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How to Keep a Workout Routine after the Military


Recently, VetTalk featured an article exploring the important health benefits veterans receive when adopting an exercise routine. The gist is that with regular exercise, not only will you manage your weight better, but you’ll have more energy, feel motivated and reduce your risk for certain long-term health complications.

If you’re a veteran, more than likely your fitness was a top priority when you served, and you gained these important health benefits. However, many separating military members struggle to keep an exercise routine because new obligations compete for their time and energy. Suddenly, their days are filled with applying for jobs, going to school, supporting the family, or adjusting to a new career.

The only way your fitness will remain a priority post-service is if you choose to keep it that way. It may not be easy, but it’s possible, and most of all, it’s important to your health. The key is to develop a routine that complements your new lifestyle–here’s how you do it:

1. Establish a Routine that Fits Your Schedule

Think about your weekly schedule and what you have to accomplish each day. You may have days filled with errands, meetings, and the kids’ activities. These are probably bad days to work out, right?

Not so. Working out can be a source of dread for those just starting up a routine. By making a trip to the gym just another stop in your day, you can focus on other things until it’s time to hit the treadmill. However, this trick may not work for everyone. Some prefer exercising first thing in the morning because it gives them an energy boost to power through the day. Others would rather stop at the gym on the  commute home from work–which gives an added advantage of missing traffic. Try exercising at several different times and see what you like best, that way you’ll be more likely to make it routine.

2. Stay true to your level of fitness

According to the U.S. Department of Health & Human Service’s Physical Activity Guidelines, the average adult needs at least 150 minutes of aerobic activity each week to achieve the health benefits mentioned earlier. Aerobic activity involves the movement of your large muscle groups and can be anything from running, walking and jumping rope to biking, playing tennis and swimming. It’s also recommended to add muscle-strengthening exercises to your routine a few times a week.

Depending on your current fitness level, you may or may not be able to follow the guidelines–and that’s okay! Your goal should be to get your body moving so you can be the healthiest version of yourself. Starting out, if your body can’t handle 150 minutes of aerobic activity each week, make it your goal to complete 75 minutes until you can do more. If running proves too difficult, try  alternating walking at a brisk pace with a slow jog until you build up your endurance.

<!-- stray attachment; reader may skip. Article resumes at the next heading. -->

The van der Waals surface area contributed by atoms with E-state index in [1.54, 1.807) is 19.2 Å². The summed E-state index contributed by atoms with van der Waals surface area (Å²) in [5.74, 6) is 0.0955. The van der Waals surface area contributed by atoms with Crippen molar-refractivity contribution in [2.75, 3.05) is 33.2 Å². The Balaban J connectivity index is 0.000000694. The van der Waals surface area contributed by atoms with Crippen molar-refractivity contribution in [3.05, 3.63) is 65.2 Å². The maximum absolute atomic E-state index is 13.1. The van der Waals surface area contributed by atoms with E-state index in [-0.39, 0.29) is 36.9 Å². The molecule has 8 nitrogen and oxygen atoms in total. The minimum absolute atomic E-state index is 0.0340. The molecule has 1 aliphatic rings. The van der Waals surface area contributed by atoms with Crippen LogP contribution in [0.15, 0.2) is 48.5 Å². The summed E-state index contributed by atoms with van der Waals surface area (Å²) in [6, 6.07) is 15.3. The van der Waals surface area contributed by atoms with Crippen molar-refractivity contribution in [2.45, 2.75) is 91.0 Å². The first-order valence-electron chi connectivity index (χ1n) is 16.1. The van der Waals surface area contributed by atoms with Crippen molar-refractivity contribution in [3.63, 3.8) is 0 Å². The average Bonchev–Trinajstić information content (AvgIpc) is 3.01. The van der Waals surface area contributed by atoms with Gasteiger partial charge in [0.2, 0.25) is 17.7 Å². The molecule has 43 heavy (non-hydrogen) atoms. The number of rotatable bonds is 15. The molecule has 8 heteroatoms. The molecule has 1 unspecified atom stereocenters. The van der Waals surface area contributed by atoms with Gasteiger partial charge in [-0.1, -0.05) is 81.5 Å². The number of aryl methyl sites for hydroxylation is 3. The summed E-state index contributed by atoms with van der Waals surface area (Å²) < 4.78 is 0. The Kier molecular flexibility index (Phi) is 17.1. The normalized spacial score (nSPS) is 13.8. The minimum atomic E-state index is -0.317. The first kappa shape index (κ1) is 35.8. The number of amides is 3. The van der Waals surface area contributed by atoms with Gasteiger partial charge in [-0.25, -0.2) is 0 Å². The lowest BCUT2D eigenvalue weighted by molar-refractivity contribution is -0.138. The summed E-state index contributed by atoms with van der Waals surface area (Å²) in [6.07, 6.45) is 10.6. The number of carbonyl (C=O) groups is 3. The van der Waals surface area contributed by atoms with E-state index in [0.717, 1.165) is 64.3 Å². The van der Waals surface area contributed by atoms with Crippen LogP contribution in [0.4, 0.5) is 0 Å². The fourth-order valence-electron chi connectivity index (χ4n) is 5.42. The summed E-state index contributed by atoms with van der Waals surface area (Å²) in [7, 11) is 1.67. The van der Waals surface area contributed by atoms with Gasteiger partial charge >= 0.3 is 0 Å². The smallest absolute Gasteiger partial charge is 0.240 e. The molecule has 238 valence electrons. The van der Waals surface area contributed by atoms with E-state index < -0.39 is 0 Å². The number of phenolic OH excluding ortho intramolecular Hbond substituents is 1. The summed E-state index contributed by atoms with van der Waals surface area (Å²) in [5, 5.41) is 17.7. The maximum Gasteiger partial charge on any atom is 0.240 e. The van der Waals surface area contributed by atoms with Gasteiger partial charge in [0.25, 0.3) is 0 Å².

Beginning a workout routine with unrealistic fitness goals will leave you discouraged when you don’t accomplish them, and you’ll feel more tempted to give up. In addition, your workouts may result in injuries if you push your body too hard. Start with a routine that matches your fitness level. After completing each workout you’ll feel encouraged to keep going, and before you know it, your body will be able to handle more strenuous tasks.

3. Communicate with family and friends

Many returning veterans are concerned with providing enough financial and emotional support to the families they missed during their service. While it’s important to meet the needs of your family, making time for your health should also rank high on the priority list. To seriously commit to a workout plan, you need to discuss your fitness goals with your family. Explain you need a few hours each week to focus on your health so when they see you with the gym bag, they know you mean business.

In addition, you’d be surprised what communicating this goal to loved ones can do for your confidence. They’ll give you some much needed encouragement during the first few weeks of the new routine, and more than likely they’ll hold you to your commitment.

4. Remember to have fun

You’ll be more likely to stick with a routine if you have something to look forward to. Load up your iPod, mp3 player, or your phone with music that will amp you up for a difficult cardio set. Time will pass more quickly when working out to your favorite songs.

Or, choose an exercise you enjoy. Running is an excellent cardio workout, but if it makes you miserable, don’t do it! Swimming serves as a great alternative that works your major muscle groups and improves your strength, flexibility, and endurance. It’s also a good option for those with joint pain or arthritis.

5. See the results

Improving your health and increasing your fitness level is a process. It may take a few months to see any results, but when you do, take a moment to celebrate. Knowing your body can accomplish something that was not possible a few months earlier is a powerful feeling, and you’ll want to keep pushing your boundaries to see what you can accomplish next.

Making time for an exercise routine is not easy, but it’s an important lifestyle choice to make sooner, rather than later. These tips will get you thinking about what you can do to find a workout routine that sticks so you can enjoy the healthiest life possible.